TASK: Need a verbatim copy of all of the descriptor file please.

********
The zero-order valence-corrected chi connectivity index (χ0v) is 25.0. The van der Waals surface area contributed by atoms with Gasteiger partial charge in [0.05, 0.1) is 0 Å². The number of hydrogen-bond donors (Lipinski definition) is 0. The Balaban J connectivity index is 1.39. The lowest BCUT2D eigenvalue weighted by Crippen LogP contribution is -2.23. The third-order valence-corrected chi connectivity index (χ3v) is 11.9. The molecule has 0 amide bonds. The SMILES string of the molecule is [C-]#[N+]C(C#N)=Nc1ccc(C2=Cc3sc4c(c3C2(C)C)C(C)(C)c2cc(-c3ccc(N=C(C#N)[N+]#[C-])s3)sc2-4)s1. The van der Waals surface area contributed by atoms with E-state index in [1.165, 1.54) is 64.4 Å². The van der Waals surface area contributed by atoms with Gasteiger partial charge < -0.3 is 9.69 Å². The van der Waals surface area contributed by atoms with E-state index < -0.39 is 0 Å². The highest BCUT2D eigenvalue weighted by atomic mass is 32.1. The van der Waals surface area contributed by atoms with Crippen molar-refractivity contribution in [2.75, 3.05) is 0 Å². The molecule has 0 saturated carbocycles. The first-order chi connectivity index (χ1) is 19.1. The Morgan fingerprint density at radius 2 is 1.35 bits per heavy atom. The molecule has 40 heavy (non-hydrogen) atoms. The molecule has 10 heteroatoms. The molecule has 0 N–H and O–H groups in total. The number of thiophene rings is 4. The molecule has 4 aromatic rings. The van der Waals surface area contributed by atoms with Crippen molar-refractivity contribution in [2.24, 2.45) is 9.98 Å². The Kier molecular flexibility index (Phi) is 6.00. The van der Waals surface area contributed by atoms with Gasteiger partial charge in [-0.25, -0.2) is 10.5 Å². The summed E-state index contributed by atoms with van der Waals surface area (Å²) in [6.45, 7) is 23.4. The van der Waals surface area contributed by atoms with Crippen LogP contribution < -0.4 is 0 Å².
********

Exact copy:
The zero-order valence-corrected chi connectivity index (χ0v) is 25.0. The van der Waals surface area contributed by atoms with Gasteiger partial charge in [0.05, 0.1) is 0 Å². The number of hydrogen-bond donors (Lipinski definition) is 0. The Balaban J connectivity index is 1.39. The lowest BCUT2D eigenvalue weighted by Crippen LogP contribution is -2.23. The third-order valence-corrected chi connectivity index (χ3v) is 11.9. The molecule has 0 amide bonds. The SMILES string of the molecule is [C-]#[N+]C(C#N)=Nc1ccc(C2=Cc3sc4c(c3C2(C)C)C(C)(C)c2cc(-c3ccc(N=C(C#N)[N+]#[C-])s3)sc2-4)s1. The van der Waals surface area contributed by atoms with E-state index in [1.165, 1.54) is 64.4 Å². The van der Waals surface area contributed by atoms with Gasteiger partial charge < -0.3 is 9.69 Å². The van der Waals surface area contributed by atoms with E-state index < -0.39 is 0 Å². The highest BCUT2D eigenvalue weighted by atomic mass is 32.1. The van der Waals surface area contributed by atoms with Crippen molar-refractivity contribution in [2.75, 3.05) is 0 Å². The molecule has 0 saturated carbocycles. The first-order chi connectivity index (χ1) is 19.1. The Morgan fingerprint density at radius 2 is 1.35 bits per heavy atom. The molecule has 40 heavy (non-hydrogen) atoms. The molecule has 10 heteroatoms. The molecule has 0 N–H and O–H groups in total. The number of thiophene rings is 4. The molecule has 4 aromatic rings. The van der Waals surface area contributed by atoms with Crippen molar-refractivity contribution in [2.24, 2.45) is 9.98 Å². The Kier molecular flexibility index (Phi) is 6.00. The van der Waals surface area contributed by atoms with Gasteiger partial charge in [-0.25, -0.2) is 10.5 Å². The summed E-state index contributed by atoms with van der Waals surface area (Å²) in [6.45, 7) is 23.4. The van der Waals surface area contributed by atoms with Crippen LogP contribution < -0.4 is 0 Å².